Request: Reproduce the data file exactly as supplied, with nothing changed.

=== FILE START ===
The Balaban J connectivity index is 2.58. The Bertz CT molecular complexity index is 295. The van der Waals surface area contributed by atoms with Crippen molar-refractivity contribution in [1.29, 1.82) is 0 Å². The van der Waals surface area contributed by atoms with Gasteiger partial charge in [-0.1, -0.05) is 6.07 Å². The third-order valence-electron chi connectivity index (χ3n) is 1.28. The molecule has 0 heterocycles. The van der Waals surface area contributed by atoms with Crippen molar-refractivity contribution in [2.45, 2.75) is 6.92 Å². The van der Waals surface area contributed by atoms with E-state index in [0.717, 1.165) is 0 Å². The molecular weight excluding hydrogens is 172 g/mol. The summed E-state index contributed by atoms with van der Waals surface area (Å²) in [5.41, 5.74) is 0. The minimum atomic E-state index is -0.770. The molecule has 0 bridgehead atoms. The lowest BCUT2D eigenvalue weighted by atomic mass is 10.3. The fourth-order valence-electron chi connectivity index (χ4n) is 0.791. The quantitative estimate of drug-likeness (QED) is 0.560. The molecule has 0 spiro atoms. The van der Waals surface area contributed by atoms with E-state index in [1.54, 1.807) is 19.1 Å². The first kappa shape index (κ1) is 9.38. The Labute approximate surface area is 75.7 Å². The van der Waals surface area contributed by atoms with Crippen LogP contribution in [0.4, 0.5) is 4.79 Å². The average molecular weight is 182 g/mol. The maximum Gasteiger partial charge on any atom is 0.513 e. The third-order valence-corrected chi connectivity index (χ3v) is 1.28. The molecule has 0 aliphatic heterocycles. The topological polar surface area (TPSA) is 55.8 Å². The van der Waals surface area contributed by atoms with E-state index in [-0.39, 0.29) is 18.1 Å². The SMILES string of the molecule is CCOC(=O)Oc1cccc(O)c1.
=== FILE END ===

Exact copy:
The Balaban J connectivity index is 2.58. The Bertz CT molecular complexity index is 295. The van der Waals surface area contributed by atoms with Crippen molar-refractivity contribution in [1.29, 1.82) is 0 Å². The van der Waals surface area contributed by atoms with Gasteiger partial charge in [-0.1, -0.05) is 6.07 Å². The third-order valence-electron chi connectivity index (χ3n) is 1.28. The molecule has 0 heterocycles. The van der Waals surface area contributed by atoms with Crippen molar-refractivity contribution in [2.45, 2.75) is 6.92 Å². The van der Waals surface area contributed by atoms with E-state index in [0.717, 1.165) is 0 Å². The molecular weight excluding hydrogens is 172 g/mol. The summed E-state index contributed by atoms with van der Waals surface area (Å²) in [5.41, 5.74) is 0. The minimum atomic E-state index is -0.770. The molecule has 0 bridgehead atoms. The lowest BCUT2D eigenvalue weighted by atomic mass is 10.3. The fourth-order valence-electron chi connectivity index (χ4n) is 0.791. The quantitative estimate of drug-likeness (QED) is 0.560. The molecule has 0 spiro atoms. The van der Waals surface area contributed by atoms with E-state index in [1.54, 1.807) is 19.1 Å². The first kappa shape index (κ1) is 9.38. The Labute approximate surface area is 75.7 Å². The van der Waals surface area contributed by atoms with Crippen LogP contribution in [0.4, 0.5) is 4.79 Å². The average molecular weight is 182 g/mol. The maximum Gasteiger partial charge on any atom is 0.513 e. The third-order valence-corrected chi connectivity index (χ3v) is 1.28. The molecule has 0 aliphatic heterocycles. The topological polar surface area (TPSA) is 55.8 Å². The van der Waals surface area contributed by atoms with E-state index in [-0.39, 0.29) is 18.1 Å². The SMILES string of the molecule is CCOC(=O)Oc1cccc(O)c1.